The geometry can be laid out using the simple drawing tools. If you need to add a custom property to an object, select it then press Control + SHIFT + x to bring up the XML editor. Below I’ve created a new property called myProperty with a value myValue.

Saving the file as an Inkscape SVG file will include the custom data we added to our objects e.g myProperty in the output SVG file. This file can be parsed using any number of XML parsers.

     inkscape:label="Layer 1"
       myProperty="myValue" />

Control + SHIFT + e will bring up the export Bitmap dialog, selecting the Page button and then Export will output the layout you’ve created as a bitmap image which could then be used as a layout guide in Photoshop to draw over.


** Update ** There’s a pre alpha of the new Animation editor available here, help out the developer by having a play and giving feedback :)

Free app available from the CocosBuilder site.

From the CocosBuilder site
CocosBuilder is a free tool for graphically laying out sprites, layers and scenes for Cocos2D iPhone and Mac. It’s ideal for quickly and accurately creating menus and other parts of the interface, but can also be used to create levels, particle systems or any other kind of Cocos2D node graphs. CocosBuilder is released as open source under MIT license.

The latest development only supports Cocos2d v2.0 but there is an older version 1.0 that supports cocos2d v1.

You build up your layout in CocosBuilder visually and then save the layout as a .ccb file, this is a .plist file that represents the nodeGraph you have built. This file is parsed by some helper files you add to your project (CCBReader.h, CCBReader.m).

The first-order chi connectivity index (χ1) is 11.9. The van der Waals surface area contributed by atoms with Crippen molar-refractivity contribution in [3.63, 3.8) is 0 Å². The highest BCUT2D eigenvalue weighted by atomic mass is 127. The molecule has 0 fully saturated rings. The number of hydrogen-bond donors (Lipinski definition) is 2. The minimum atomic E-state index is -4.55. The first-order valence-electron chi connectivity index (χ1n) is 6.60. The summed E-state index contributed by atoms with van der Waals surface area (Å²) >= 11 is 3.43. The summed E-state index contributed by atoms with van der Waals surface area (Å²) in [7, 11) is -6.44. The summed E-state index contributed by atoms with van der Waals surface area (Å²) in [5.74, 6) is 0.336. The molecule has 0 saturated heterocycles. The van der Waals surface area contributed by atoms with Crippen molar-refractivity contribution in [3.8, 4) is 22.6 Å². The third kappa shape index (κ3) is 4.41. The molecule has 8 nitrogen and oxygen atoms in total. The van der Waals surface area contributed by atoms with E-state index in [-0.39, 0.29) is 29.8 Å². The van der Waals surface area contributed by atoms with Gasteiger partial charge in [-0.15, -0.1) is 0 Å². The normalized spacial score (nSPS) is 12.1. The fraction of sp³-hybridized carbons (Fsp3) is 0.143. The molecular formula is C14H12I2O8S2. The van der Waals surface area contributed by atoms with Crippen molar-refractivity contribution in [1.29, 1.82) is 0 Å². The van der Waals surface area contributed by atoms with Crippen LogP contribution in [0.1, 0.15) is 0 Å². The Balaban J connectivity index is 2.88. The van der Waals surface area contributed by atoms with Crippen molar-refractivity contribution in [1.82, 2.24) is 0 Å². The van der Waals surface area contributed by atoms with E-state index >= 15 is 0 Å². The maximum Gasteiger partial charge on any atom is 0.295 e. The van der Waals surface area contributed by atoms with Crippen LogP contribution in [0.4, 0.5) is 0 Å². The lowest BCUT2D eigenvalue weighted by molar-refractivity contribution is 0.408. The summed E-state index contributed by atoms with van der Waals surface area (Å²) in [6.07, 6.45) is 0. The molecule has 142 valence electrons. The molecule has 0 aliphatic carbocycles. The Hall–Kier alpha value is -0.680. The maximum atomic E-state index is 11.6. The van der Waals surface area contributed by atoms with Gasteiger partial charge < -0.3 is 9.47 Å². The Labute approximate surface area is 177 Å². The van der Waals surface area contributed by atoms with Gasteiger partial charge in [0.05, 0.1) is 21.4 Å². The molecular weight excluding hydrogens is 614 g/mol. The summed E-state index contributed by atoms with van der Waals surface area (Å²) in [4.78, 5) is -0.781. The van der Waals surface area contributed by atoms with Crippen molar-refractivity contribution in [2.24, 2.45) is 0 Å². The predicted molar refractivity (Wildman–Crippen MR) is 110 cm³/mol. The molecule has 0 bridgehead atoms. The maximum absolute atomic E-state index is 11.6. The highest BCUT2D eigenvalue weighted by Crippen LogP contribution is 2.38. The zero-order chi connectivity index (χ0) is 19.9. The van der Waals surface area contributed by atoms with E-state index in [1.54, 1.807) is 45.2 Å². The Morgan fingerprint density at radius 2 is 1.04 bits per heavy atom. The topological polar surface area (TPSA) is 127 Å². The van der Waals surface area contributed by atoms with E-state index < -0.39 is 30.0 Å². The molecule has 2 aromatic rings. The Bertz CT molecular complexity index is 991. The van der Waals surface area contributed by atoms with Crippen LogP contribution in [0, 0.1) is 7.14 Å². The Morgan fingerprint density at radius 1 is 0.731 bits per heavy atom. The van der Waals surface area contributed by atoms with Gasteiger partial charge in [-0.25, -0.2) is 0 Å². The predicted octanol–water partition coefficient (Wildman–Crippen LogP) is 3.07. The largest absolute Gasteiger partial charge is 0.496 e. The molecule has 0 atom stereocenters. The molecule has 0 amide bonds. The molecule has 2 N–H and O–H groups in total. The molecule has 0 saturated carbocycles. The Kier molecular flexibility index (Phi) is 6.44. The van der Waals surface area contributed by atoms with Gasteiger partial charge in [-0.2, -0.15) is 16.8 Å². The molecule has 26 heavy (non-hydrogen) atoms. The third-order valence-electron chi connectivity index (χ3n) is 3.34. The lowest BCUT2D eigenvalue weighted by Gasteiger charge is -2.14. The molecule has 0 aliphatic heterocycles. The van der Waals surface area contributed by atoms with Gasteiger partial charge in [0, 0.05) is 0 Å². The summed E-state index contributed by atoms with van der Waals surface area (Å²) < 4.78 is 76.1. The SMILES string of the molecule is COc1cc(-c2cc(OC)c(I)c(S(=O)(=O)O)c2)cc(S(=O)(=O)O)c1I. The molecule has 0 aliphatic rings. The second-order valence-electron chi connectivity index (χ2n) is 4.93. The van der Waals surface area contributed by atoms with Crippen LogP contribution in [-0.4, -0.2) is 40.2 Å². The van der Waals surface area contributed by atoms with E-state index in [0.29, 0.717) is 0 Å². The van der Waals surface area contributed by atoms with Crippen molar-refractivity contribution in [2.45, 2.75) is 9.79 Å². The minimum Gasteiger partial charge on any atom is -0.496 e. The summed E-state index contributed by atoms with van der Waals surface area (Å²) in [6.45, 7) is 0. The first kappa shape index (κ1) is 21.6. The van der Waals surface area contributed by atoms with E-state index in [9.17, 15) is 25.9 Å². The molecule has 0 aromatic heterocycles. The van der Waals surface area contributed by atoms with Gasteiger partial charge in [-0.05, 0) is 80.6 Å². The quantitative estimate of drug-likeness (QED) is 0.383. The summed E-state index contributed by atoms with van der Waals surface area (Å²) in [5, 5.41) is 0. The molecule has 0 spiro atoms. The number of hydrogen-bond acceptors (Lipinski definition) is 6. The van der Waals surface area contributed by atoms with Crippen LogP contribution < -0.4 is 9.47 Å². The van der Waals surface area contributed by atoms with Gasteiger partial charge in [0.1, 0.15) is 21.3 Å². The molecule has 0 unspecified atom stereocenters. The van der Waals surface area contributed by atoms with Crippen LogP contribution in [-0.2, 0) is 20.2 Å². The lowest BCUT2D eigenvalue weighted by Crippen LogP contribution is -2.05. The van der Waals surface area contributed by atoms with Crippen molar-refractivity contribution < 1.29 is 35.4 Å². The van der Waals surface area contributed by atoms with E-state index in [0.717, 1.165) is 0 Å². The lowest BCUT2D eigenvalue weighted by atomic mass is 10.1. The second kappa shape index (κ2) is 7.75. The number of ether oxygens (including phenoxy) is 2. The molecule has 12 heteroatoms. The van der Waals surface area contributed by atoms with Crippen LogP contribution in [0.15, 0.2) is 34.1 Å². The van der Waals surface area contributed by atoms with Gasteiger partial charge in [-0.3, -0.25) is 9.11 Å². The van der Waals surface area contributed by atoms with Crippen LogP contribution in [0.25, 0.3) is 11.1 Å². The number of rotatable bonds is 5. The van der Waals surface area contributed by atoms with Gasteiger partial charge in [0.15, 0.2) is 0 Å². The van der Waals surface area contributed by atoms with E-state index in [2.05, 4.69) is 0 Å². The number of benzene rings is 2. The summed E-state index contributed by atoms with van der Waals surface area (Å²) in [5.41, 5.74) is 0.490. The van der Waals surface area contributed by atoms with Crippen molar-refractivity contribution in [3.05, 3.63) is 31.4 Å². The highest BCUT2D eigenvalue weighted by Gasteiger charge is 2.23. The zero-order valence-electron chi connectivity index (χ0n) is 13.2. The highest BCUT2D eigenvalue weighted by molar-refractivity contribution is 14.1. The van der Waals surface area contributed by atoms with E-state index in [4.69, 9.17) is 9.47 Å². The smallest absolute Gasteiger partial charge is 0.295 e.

You can associate objects in the CocosBuilder editor with bespoke classes that derive from the object you have added. e.g if you add a CCLayer and need to add some functionality, create a myLayer class that extends CCLayer and add your own code. Don’t override the init method instead use the didLoadFromCCB method. You can also link objects in your nodeGraph (e.g a CCSprite) to a member variable, and add callbacks to buttons.

There is documentation included in the distribution, and an example project you can download.

1. Open and run the example project in XCode to see the sort of effects you can get
2. Right click the .ccb file under resources in Xcode and open with external editor to see the nodeGraph in CocosBuilder. If you have both versions of CocosBuilder on your system, open the v1.0 version first and then right-click and select open.

  // 1. Add the CCBReader.h and CCBReader.m files to the project
  // 2. Add the CCBReader import
  #import "CCBReader.h"
  // 3. Import any assets you've used, the files are relative to the .ccb file so easiest to create 
  // the file in your resources directory and add the images to your project as you add them
  // in the .ccb file
  // 4. Load the scene from the example.ccb file
  CCScene* scene = [CCBReader sceneWithNodeGraphFromFile:@"example.ccb"];
  // 5. Start the first scene in AppDelegate
  [[CCDirector sharedDirector] runWithScene: scene];
  // 5. Push a new scene if this is not the first scene